Consequently, we can argue that unless the value of exports increases less than the value
of imports, the depreciation will improve the current account. More specifically, we can
finally assess the impact of the currencys depreciation on the current account only by
considering the price sensitivity of imports and exports.

Forward
Exchange Rate

Forward & Spot Market


The forward market facilitates the trading of forward
contracts on currencies.
A forward contract is an agreement between a corporation
and a commercial bank to exchange a specified amount of a
currency at a specified exchange rate (called the forward
rate) on a specified date in the future.
A Spot Rate is The exchange rate in foreign exchange
transactions that calls for the payment and receipt of the
foreign exchange within two business days from the date
when the transaction is agreed Upon (spot transactions).

Forward Market cont.


When MNCs anticipate future need or future
receipt of a foreign currency, they can set up
forward contracts to lock in the exchange rate.
Forward contracts are often taken by big
corporates and are not normally used by
consumers or small firms.

Forward Market cont.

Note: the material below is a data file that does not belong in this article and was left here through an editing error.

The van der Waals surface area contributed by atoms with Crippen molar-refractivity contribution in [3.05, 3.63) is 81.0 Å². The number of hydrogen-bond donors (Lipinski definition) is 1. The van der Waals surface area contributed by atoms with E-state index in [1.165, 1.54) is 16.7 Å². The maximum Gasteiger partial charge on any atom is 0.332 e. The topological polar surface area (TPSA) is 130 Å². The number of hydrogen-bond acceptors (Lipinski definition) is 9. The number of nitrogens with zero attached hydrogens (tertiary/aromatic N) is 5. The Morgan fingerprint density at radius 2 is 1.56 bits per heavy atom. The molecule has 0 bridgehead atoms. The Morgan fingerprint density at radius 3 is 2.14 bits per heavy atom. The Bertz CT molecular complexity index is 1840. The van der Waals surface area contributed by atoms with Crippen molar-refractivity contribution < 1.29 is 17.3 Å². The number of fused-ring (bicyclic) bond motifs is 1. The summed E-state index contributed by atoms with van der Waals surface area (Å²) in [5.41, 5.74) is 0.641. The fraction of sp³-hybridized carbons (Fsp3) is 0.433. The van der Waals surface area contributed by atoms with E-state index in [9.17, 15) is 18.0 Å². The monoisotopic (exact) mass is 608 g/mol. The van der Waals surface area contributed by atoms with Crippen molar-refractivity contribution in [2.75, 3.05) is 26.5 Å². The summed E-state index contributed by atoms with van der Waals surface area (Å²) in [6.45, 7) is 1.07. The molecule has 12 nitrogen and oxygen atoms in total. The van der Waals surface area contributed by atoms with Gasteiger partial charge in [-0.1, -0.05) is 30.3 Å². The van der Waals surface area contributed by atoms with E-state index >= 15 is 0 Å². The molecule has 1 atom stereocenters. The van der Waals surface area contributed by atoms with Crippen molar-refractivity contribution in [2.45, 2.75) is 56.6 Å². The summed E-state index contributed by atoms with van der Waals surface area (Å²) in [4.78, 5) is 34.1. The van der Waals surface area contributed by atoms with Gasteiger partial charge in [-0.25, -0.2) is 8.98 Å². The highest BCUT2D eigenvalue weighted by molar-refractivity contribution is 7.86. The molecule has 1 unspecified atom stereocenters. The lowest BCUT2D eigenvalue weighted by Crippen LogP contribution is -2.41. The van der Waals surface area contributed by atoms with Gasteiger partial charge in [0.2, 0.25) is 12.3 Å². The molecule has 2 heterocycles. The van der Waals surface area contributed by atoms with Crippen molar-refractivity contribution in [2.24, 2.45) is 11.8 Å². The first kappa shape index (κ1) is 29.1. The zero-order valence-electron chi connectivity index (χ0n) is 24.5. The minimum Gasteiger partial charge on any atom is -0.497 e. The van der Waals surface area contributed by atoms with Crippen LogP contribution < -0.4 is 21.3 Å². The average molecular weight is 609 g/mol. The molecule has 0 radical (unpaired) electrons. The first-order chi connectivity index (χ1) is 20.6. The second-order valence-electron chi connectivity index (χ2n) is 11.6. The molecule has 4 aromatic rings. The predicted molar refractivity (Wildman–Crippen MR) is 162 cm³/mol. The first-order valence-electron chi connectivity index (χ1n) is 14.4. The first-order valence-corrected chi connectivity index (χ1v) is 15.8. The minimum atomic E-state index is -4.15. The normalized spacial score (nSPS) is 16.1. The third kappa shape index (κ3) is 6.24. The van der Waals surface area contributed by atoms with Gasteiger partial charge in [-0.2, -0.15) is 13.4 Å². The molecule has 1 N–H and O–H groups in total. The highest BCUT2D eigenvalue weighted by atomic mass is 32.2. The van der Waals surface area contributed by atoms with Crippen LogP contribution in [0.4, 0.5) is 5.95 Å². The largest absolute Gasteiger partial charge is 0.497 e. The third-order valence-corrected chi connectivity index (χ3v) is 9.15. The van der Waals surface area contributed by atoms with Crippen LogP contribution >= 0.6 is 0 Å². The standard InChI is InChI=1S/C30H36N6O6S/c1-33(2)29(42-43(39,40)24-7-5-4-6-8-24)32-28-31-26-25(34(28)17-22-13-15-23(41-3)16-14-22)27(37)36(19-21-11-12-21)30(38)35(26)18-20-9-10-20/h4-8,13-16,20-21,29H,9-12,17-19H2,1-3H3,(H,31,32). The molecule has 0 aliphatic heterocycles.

As with the case of spot rates, there is a bid/ask
spread on forward rates.
Forward rates may also contain a premium or
discount.
If the forward rate exceeds the existing spot rate, it
contains a premium.
If the forward rate is less than the existing spot rate, it
contains a discount.

Forward Market cont.


annualized forward premium/discount
spot rate 360
= forward rate
spot rate
n
where n is the number of days to maturity

Example: Suppose spot rate = $1.681,


90-day forward rate = $1.677.
$1.677 $1.681 x 360 = 0.95%
$1.681
90
So, forward discount = 0.95%

Forward Market cont.


The forward premium/discount reflects the
difference between the home interest rate and
the foreign interest rate, so as to prevent
arbitrage.

Forward Market cont.


A non-deliverable forward contract (NDF) is a forward
contract whereby there is no actual exchange of
currencies. Instead, a net payment is made by one party
to the other based on the contracted rate and the market
rate on the day of settlement.
Although NDFs do not involve actual delivery, they can
effectively hedge expected foreign currency cash flows.

Exchange Risk
Hedging &
Speculation